Five of McCracken County's legislators took to the floor of the Commerce Center Saturday morning to update their constituents on the state of this year's legislative session.
Rep. Lynn Bechler, R-Marion, Rep. Will Coursey, D-Benton, Rep. Richard Heath, R-Mayfield, Rep. Steven Rudy, R-West McCracken and Rep. Gerald Watkins, D-Paducah attended the briefing sponsored by the Paducah Area Chamber of Commerce. The 90-minute meeting included comments from all five, along with a question-and-answer session with the audience, which included about 75 community members.
The legislators are about halfway through a General Assembly session dealing with proposals such as pro-life legislation and education spending.
"Over 600 pieces of legislation have been filed from the 168 of us," Rudy said. "That's a lot of proposals to be dealt with in a three-month period. A lot of them won't make it, and only two have gotten through so far."
The assembly's greatest task is to complete a two-year working budget, but constituents in the audience had different concerns. Questions and heated debate arose over a right-to-life bill, and a second bill on the House floor that requires doctors to perform ultrasounds before abortions. The Republicans agreed that the quickest way to deal with Democratic backlash of the bill was to vote a Republican majority into the House in November's election.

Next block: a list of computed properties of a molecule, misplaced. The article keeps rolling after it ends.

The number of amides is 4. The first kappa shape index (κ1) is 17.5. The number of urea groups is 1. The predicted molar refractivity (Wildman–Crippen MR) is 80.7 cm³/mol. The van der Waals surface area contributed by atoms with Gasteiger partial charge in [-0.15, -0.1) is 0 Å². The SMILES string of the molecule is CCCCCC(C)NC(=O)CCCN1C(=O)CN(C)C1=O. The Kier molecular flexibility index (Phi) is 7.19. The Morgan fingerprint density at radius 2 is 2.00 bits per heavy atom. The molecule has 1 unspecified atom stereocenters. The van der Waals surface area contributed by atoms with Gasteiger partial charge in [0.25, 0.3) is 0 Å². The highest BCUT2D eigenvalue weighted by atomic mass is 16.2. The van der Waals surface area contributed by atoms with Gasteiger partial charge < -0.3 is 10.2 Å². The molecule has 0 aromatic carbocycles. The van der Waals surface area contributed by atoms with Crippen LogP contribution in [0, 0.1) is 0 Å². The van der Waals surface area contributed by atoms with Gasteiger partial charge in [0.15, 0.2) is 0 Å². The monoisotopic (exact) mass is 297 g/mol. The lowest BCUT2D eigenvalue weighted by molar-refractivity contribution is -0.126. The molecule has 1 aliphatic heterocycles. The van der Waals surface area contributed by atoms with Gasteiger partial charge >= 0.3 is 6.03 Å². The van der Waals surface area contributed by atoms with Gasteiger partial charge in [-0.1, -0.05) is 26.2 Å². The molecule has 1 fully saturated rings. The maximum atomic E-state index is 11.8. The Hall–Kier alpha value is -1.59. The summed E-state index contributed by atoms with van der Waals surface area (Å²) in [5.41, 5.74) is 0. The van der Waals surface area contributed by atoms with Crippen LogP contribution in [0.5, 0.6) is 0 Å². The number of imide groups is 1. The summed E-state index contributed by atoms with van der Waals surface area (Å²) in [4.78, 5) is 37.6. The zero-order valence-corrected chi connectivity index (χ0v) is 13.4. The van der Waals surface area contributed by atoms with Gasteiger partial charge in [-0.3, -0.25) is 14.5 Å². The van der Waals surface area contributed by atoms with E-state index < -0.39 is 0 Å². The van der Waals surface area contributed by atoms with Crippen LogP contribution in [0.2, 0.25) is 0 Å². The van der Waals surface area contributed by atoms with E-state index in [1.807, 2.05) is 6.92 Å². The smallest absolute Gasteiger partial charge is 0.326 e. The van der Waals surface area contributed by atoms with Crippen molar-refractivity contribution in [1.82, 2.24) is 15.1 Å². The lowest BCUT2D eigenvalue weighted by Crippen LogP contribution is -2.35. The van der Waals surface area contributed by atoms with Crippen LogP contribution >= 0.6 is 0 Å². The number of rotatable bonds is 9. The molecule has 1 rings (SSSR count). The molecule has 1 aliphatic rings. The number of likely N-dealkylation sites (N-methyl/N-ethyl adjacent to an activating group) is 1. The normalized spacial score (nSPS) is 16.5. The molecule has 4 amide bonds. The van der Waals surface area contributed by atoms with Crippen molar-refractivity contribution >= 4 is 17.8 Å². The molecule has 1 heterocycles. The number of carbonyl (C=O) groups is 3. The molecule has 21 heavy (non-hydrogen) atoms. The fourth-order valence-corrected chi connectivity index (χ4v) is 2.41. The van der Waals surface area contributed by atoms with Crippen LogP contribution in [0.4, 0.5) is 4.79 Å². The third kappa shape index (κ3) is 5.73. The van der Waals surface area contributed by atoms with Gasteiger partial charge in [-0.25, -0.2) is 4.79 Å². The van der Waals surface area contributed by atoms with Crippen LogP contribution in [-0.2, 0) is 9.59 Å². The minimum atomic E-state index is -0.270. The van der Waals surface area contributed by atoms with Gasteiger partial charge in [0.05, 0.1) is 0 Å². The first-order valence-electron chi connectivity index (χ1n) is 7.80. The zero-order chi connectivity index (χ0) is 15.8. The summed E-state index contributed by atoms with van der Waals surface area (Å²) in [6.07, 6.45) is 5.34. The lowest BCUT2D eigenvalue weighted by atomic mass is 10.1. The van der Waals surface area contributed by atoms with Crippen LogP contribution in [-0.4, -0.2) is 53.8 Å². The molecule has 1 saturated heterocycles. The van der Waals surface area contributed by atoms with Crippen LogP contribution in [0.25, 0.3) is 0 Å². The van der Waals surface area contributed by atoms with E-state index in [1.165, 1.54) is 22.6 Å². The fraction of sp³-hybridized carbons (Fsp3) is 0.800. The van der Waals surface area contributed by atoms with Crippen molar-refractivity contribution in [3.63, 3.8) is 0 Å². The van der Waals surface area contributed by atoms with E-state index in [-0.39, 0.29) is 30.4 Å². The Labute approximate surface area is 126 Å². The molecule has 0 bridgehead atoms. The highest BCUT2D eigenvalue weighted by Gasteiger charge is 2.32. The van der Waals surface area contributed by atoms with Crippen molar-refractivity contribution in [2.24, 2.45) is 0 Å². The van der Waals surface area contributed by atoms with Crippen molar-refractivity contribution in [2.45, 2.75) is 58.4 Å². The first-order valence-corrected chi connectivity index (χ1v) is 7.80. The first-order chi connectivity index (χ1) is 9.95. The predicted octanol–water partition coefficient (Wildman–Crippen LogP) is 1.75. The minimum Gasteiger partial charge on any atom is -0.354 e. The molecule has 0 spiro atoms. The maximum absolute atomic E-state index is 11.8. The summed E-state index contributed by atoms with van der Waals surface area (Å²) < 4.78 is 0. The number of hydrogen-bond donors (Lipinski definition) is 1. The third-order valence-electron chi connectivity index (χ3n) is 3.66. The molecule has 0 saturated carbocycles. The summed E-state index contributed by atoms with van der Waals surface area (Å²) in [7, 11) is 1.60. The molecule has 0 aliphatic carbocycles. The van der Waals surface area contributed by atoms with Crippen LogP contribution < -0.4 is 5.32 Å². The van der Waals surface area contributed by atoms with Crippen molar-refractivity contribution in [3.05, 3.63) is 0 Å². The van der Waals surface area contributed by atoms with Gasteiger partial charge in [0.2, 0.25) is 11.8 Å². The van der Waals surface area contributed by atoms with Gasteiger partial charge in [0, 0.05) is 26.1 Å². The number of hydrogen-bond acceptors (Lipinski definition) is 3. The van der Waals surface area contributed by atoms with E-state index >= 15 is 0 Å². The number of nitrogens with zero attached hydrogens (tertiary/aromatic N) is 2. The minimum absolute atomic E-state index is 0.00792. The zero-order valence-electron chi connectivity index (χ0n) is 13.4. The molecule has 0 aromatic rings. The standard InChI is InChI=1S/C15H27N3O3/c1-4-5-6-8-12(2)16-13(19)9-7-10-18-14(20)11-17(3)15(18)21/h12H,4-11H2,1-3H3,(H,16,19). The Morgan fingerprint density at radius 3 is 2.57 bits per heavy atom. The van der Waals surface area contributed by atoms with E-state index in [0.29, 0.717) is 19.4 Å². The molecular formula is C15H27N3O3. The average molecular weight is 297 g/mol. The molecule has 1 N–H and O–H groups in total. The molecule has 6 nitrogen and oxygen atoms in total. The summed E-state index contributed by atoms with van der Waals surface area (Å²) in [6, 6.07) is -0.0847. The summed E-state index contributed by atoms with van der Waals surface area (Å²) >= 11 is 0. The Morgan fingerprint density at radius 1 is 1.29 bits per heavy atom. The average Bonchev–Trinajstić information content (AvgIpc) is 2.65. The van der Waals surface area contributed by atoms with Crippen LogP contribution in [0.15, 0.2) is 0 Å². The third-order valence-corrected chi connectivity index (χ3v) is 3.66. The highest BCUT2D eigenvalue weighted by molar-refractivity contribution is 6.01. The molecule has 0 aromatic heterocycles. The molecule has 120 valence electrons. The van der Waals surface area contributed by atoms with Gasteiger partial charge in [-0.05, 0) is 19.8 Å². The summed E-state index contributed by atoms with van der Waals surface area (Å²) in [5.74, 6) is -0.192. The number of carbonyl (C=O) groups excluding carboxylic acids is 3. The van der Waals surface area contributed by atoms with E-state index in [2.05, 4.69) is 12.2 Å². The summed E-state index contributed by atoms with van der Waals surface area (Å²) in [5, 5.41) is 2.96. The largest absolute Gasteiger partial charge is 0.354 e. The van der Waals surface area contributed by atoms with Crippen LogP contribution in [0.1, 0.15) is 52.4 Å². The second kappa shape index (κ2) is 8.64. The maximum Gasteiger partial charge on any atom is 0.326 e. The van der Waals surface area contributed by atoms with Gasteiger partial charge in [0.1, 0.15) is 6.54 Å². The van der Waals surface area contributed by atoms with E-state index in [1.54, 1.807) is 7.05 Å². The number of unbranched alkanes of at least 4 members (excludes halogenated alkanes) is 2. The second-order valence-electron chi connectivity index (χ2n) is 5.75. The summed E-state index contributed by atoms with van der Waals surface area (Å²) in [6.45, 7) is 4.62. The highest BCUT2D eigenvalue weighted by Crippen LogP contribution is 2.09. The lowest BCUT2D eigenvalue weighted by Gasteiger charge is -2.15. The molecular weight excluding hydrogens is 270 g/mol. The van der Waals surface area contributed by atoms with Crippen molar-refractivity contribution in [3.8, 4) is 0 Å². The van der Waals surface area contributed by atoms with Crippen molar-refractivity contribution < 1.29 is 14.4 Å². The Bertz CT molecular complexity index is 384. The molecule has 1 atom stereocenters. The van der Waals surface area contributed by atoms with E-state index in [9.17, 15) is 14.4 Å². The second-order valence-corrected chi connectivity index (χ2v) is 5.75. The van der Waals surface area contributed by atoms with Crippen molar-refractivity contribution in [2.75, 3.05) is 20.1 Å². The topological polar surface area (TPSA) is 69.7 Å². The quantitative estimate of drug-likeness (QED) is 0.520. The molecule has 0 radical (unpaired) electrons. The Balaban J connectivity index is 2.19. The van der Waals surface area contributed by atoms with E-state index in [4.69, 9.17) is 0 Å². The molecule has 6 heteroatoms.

Other controversial topics tackled by the lawmakers Saturday included reforms to the state's tax code, changes to the state's nuclear moratorium and medical marijuana. Constituents were also concerned over smoke-free legislation that could ban smoking statewide in public places.
All of the lawmakers announced support for the Paducah Area Chamber of Commerce's priority projects. The capital project supported by the Chamber, the $7.5 million in funding needed to kick off the Paducah School of Art and Design's Lower Town campus, was overwhelmingly supported. Roads projects like the proposed inner loop and widening of U.S. 60 and Olivet Church Road were also mentioned.
"I think the majority of those in Frankfort forget there's a Central time zone," Bechler said. "But it's our job to show people up there that there is, and to make them accept the fact that there is a western Kentucky and we deserve the same consideration as other areas."
Contact Corianne Egan, a Paducah Sun staff writer, at 270-575-8652 or follow @CoriEgan on Twitter.